What might be utopian is the idea that most schools are going to give students the opportunity to sit down with adults in a wide variety of professions and get a detailed account of what their jobs entail. I love the idea and I’m sure that’s why career days were born, but how often do kids get this kind of exposure? Good parents can try to do that. And there are some terrific guidance counselors who can help students see their strengths as an objective outsider.

But ultimately if they are not pursuing something they’re good at, something that holds their interest, they will wind up miserable and wondering how they got on the wrong track. Often it can be traced back to well-intentioned parents or other adults who advised them. I think all of that is good. Get a variety of opinions. But bottom line, mommy and daddy don’t have to sit through the classes and do the homework and live their lives as a round peg in a square hole as a result of the misguided decision.

I have always pursued what I loved and I have had to take all kinds of side jobs and occasional detours along the way to keep doing it. That’s my choice. And I am richer for it.

Nancy

Nancy Colasurdo December 13, 2012 at 10:05 am

Barbara, thanks for pointing this out. I’ve had a few readers set me straight on this!

Nancy

Pat December 13, 2012 at 10:19 am

“Mommy and daddy” know better than someone who talks to the kid for 10 minutes each year.

I guess I probably did miss the whole point of life coaches. The reason I equated “life coaches” with school counselors is that in the real world I live in, high school students don’t have a person specifically called a “life coach”. The job of trying to figure out what the kid should pursue is done by someone called a counselor, who typically is not well trained and doesn’t have much time for each student. Is this different in your world?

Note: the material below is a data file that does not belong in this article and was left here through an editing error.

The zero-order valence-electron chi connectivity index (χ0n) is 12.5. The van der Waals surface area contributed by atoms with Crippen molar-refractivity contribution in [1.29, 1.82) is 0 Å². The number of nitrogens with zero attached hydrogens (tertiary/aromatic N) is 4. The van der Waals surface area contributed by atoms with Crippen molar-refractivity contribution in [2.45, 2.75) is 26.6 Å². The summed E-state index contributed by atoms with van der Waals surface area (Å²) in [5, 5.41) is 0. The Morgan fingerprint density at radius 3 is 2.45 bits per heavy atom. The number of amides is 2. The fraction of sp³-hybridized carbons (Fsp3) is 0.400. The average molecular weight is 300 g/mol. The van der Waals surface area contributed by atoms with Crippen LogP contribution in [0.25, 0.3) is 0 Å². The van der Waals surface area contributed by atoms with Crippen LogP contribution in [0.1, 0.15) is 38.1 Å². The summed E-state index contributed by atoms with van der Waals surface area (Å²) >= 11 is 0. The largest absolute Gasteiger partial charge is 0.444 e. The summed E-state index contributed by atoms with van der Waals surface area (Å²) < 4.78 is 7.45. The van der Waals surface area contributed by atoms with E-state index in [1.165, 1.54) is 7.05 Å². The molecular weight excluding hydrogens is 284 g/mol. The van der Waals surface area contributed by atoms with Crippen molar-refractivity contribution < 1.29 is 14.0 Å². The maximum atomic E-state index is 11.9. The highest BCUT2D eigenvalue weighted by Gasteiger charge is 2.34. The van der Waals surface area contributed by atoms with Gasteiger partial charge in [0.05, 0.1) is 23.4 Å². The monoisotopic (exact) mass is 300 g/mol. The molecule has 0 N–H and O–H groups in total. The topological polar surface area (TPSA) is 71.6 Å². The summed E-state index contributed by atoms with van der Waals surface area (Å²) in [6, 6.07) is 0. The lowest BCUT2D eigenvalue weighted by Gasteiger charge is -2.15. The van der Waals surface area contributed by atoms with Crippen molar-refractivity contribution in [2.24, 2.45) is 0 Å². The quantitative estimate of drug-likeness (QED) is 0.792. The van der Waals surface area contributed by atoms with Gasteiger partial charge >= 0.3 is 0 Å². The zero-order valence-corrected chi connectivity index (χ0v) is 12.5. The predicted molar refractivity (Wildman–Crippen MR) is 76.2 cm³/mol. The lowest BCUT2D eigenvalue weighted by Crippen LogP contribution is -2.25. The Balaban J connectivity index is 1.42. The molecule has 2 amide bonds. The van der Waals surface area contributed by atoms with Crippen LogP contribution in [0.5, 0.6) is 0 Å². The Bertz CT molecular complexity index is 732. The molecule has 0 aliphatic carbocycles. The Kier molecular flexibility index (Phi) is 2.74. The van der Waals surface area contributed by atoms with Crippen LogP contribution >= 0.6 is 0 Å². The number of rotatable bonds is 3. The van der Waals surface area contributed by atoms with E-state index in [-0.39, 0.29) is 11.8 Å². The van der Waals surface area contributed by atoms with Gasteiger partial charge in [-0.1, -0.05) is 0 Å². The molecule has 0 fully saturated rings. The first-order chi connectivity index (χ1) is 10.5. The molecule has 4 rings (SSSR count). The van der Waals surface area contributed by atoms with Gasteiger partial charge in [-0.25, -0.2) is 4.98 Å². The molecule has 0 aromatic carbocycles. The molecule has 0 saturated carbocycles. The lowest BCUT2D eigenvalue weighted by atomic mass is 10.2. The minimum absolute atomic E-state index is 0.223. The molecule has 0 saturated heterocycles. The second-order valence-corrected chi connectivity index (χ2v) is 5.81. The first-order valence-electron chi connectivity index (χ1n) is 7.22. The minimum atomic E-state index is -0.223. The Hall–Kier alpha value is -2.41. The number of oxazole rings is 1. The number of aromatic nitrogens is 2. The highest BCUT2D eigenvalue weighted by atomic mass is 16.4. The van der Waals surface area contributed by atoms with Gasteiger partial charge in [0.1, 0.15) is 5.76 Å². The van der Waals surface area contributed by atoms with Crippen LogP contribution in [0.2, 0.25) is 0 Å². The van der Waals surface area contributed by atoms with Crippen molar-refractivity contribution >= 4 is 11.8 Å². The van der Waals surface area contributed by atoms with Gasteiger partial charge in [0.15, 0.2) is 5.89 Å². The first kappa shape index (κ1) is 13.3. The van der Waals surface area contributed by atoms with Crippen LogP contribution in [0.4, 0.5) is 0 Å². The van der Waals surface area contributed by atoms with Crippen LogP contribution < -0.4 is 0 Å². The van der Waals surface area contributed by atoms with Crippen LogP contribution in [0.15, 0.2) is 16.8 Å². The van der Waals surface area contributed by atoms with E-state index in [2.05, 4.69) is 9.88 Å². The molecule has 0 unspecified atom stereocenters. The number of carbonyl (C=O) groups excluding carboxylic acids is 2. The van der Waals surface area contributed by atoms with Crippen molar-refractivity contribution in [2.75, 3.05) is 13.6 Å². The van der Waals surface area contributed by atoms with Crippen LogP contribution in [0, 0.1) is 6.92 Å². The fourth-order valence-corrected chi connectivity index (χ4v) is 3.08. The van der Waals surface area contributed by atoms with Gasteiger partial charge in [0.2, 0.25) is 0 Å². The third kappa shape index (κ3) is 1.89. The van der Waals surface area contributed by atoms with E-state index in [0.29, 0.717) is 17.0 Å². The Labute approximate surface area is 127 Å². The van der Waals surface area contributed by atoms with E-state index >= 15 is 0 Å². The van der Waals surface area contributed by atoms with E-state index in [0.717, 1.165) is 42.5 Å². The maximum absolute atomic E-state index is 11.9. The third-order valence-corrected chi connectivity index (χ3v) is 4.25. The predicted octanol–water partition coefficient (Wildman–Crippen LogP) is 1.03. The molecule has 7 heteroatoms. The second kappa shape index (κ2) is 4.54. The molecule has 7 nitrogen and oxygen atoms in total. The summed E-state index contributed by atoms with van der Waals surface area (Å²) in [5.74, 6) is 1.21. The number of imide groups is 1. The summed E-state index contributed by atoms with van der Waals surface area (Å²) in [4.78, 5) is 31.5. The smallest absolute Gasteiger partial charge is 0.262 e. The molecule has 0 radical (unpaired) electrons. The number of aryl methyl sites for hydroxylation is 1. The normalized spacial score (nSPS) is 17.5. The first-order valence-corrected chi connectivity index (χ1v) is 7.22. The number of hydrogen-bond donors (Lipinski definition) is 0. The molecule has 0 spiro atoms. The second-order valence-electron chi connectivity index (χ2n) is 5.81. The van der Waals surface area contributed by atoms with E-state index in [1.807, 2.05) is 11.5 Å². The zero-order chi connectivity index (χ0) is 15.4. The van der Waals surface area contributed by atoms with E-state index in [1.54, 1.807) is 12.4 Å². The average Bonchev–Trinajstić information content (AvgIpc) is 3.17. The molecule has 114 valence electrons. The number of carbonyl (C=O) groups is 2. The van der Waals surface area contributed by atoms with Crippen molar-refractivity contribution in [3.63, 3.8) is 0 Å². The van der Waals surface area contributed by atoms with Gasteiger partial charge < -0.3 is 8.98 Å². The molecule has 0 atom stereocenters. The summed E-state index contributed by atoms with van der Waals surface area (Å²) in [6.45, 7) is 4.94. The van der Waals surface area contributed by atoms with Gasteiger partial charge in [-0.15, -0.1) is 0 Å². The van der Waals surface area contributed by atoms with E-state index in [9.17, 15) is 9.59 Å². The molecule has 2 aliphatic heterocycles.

Shodori Caliana December 13, 2012 at 10:49 am

I may be bias because I am an engineer, but the funny thing I found working for an Aviation company is that when you design something or test something it has to be compiled into a hundred page document. The FAA is an unruly beast and I have always brought shame to my english teachers and total disreguard and ineptitude in spelling and punctuation.

It seems also that in your article you mentioned that Engineering rates are being frozen because engineering is also a more expensive field. In college my books for engineering usually were three times as expensive. Being a technical degree with advanced specialties and difficulty it is a truly a pipe dream to graduate in four years. If you push yourself early when classes are easier and do summer classes a few times you can get it done in four and a half years.

The true problem is how we educate our children that a college degree = a Job. Which was probably the truth 50 years ago when a much smaller percentage of the population had the opportunity to go to school. With the advent of technology, the web, youtube, podcasts the world has become an open stage for everyone to be heard. I myself have not purchased a book to read for 14 years. I read many wonderful stories by freelance writers posted on story sites who will never publish a book, but do so because it makes them happy and can bring joy to others.

I am not saying get rid of all english majors, I’m saying is we have to start to limit the production of these professions. You have to start identifying the people that will excel early and keep them and turn the others away for their own good. You have to start telling these students what pay they are going to have and the reality of employment when they graduate.